160 S.W.2d 859Supreme Court of Arkansas
Opinion delivered April 6, 1942.
1. CARRIERS — CERTIFICATE OF CONVENIENCE AND NECESSITY. — A certificate of convenience and necessity may not be granted where there is existing service over the route applied for unless the existing service is inadequate or additional service would benefit the public and the existing carrier has been given an opportunity to provide it and has failed to do so. 2. CARRIERS — CERTIFICATE OF CONVENIENCE AND NECESSITY DENIED, WHEN. — Where the service which appellant proposed to render would have been an unnecessary duplication of the service already being rendered by appellee, his application for certificate of convenience and necessity was properly denied. 3. CARRIERS. — Where appellant applied for a certificate of convenience and necessity to operate as a carrier of freight over a line being serviced by appellees his application was, there being no showing of public convenience or necessity, properly denied, although appellant may be “fit, willing and able properly to perform the service proposed” within the meaning of the statute. Section 9, of Act 367 of 1941.
Appeal from Pulaski Circuit Court, Second Division; Lawrence C. Auten, Judge; affirmed.
Harry C. Robinson, for appellant.
B. F. Batts, Gaughan, McClellan Gaughan and P. A. Lasley, for appellee.
Appellant seeks a license to operate a motor freight transportation line between El Dorado and Texarkana, Arkansas, over U.S. highway 82 and to serve all intermediate points. March 19, 1941, he filed his application for such license with the Arkansas Corporation Commission, in which he names appellees, Black Motor Lines, hereinafter called Black, and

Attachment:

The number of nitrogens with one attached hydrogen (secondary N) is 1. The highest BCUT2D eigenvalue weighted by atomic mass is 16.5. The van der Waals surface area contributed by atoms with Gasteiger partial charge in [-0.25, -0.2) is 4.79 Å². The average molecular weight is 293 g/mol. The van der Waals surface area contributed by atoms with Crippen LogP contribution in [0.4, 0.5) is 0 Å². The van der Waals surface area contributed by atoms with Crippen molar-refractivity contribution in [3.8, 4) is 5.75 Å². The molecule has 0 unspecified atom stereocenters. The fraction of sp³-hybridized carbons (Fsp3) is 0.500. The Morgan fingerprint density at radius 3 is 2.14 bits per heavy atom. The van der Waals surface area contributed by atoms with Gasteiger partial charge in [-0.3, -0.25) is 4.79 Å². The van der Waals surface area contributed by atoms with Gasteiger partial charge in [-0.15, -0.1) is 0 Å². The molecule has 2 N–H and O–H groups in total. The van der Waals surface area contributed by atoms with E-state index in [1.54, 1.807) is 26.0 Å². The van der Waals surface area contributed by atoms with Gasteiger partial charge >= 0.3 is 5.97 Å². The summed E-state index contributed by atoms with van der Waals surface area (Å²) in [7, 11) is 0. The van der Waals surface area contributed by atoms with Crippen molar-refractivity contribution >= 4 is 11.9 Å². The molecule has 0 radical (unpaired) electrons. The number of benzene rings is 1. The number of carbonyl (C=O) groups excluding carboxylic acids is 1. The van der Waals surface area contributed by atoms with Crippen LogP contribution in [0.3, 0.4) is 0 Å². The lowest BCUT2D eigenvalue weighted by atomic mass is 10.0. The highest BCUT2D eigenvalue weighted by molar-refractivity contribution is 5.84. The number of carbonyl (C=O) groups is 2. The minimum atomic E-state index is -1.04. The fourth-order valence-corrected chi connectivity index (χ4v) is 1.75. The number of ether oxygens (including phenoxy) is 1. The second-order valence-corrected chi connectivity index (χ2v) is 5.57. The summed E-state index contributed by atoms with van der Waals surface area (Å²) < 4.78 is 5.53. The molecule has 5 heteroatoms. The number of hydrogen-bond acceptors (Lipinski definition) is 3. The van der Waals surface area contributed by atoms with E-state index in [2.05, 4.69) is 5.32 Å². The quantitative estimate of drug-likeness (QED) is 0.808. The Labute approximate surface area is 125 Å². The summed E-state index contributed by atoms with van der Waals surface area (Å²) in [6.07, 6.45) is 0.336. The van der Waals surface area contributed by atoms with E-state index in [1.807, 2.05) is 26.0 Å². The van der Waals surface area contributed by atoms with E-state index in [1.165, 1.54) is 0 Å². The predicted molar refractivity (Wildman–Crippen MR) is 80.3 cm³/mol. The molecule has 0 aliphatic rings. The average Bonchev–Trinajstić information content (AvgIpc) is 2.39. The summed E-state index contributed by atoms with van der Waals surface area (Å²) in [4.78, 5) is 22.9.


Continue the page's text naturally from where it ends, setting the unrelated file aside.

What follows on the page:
Southwestern Transportation Company, hereinafter called Southwestern, as motor carriers operating over a part of the route, to-wit: Black, El Dorado to Magnolia, turn south on U.S. highway 79 to Shreveport, Louisiana; Southwestern, Texarkana to Magnolia, turn north on 79 to Camden and Little Rock. Appellees were duly notified, appeared and protested the granting of the license sought by appellant. The license was granted by the commission. Appellees appealed to the circuit court of Pulaski county, where, on a hearing by the court on the record made before the commission, the latter’s order granting said license was canceled, set aside, annulled and held for naught. This appeal followed.
As will appear from the above statement, appellant seeks authority to operate a truck line between El Dorado and Texarkana through Magnolia, to serve all intermediate points, on highway 82, right through the heart of the oil fields of Arkansas. The territory he would serve is already being served by appellees. He testified he had about $2,500 in assets consisting in part of Packard 8 coupe of the value of $600, a one-half ton 1940 Ford pickup truck, worth $500, and real estate of $1,200 or $1,500 in value. He is now employed by the Southeast Arkansas Freight Lines, Inc., in the capacity of city agent at El Dorado, but that said company would have no financial interest in his permit, if granted. Act 367 of 1941 is the latest motor carrier act and 9(a) thereof provides the conditions under which a certificate shall be issued or denied. Among others it is provided that the applicant must be found to be “fit, willing and able properly to perform the service proposed,” and another is that the proposed service “is or will be required by the present or future public convenience or necessity.” If these things are found the certificate shall be granted; otherwise, denied; “and the burden of proof shall be upon the applicant.” Section 9(c) reads as follows: “In granting application for certificate, the Commission shall take into consideration the reliability and financial condition of the applicant and his sense of responsibility toward the public; the transportation service being maintained by any railroad, street railway or motor carrier;